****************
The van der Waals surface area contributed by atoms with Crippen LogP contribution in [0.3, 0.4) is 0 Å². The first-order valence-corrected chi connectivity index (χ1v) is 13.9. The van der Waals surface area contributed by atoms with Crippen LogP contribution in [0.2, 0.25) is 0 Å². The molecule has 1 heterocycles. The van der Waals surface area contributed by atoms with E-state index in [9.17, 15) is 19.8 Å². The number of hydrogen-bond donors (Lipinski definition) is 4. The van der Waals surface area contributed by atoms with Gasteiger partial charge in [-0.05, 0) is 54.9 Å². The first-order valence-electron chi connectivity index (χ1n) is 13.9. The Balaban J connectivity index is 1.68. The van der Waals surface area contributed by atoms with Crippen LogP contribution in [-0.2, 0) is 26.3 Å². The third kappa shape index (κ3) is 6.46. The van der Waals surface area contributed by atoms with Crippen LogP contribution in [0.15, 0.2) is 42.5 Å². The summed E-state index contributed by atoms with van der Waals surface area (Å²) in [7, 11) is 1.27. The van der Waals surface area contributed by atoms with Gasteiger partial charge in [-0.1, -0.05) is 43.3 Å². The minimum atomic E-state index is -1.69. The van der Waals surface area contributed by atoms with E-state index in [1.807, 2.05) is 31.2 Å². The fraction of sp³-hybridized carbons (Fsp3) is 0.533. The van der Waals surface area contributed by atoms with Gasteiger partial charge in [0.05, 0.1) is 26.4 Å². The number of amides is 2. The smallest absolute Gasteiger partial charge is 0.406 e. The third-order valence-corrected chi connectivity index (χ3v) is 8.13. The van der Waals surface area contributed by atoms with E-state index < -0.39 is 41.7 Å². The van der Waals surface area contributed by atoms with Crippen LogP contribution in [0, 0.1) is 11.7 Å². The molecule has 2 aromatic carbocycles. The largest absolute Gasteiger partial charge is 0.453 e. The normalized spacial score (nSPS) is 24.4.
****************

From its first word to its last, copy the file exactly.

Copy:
The van der Waals surface area contributed by atoms with Crippen LogP contribution in [0.3, 0.4) is 0 Å². The first-order valence-corrected chi connectivity index (χ1v) is 13.9. The van der Waals surface area contributed by atoms with Crippen LogP contribution in [0.2, 0.25) is 0 Å². The molecule has 1 heterocycles. The van der Waals surface area contributed by atoms with E-state index in [9.17, 15) is 19.8 Å². The number of hydrogen-bond donors (Lipinski definition) is 4. The van der Waals surface area contributed by atoms with Gasteiger partial charge in [-0.05, 0) is 54.9 Å². The first-order valence-electron chi connectivity index (χ1n) is 13.9. The Balaban J connectivity index is 1.68. The van der Waals surface area contributed by atoms with Crippen LogP contribution in [-0.2, 0) is 26.3 Å². The third kappa shape index (κ3) is 6.46. The van der Waals surface area contributed by atoms with Crippen LogP contribution in [0.15, 0.2) is 42.5 Å². The summed E-state index contributed by atoms with van der Waals surface area (Å²) in [7, 11) is 1.27. The van der Waals surface area contributed by atoms with Gasteiger partial charge in [-0.1, -0.05) is 43.3 Å². The minimum atomic E-state index is -1.69. The van der Waals surface area contributed by atoms with E-state index in [1.807, 2.05) is 31.2 Å². The fraction of sp³-hybridized carbons (Fsp3) is 0.533. The van der Waals surface area contributed by atoms with Gasteiger partial charge in [0.05, 0.1) is 26.4 Å². The number of amides is 2. The smallest absolute Gasteiger partial charge is 0.406 e. The third-order valence-corrected chi connectivity index (χ3v) is 8.13. The van der Waals surface area contributed by atoms with E-state index < -0.39 is 41.7 Å². The van der Waals surface area contributed by atoms with Crippen LogP contribution in [0, 0.1) is 11.7 Å². The molecule has 2 aromatic carbocycles. The largest absolute Gasteiger partial charge is 0.453 e. The normalized spacial score (nSPS) is 24.4.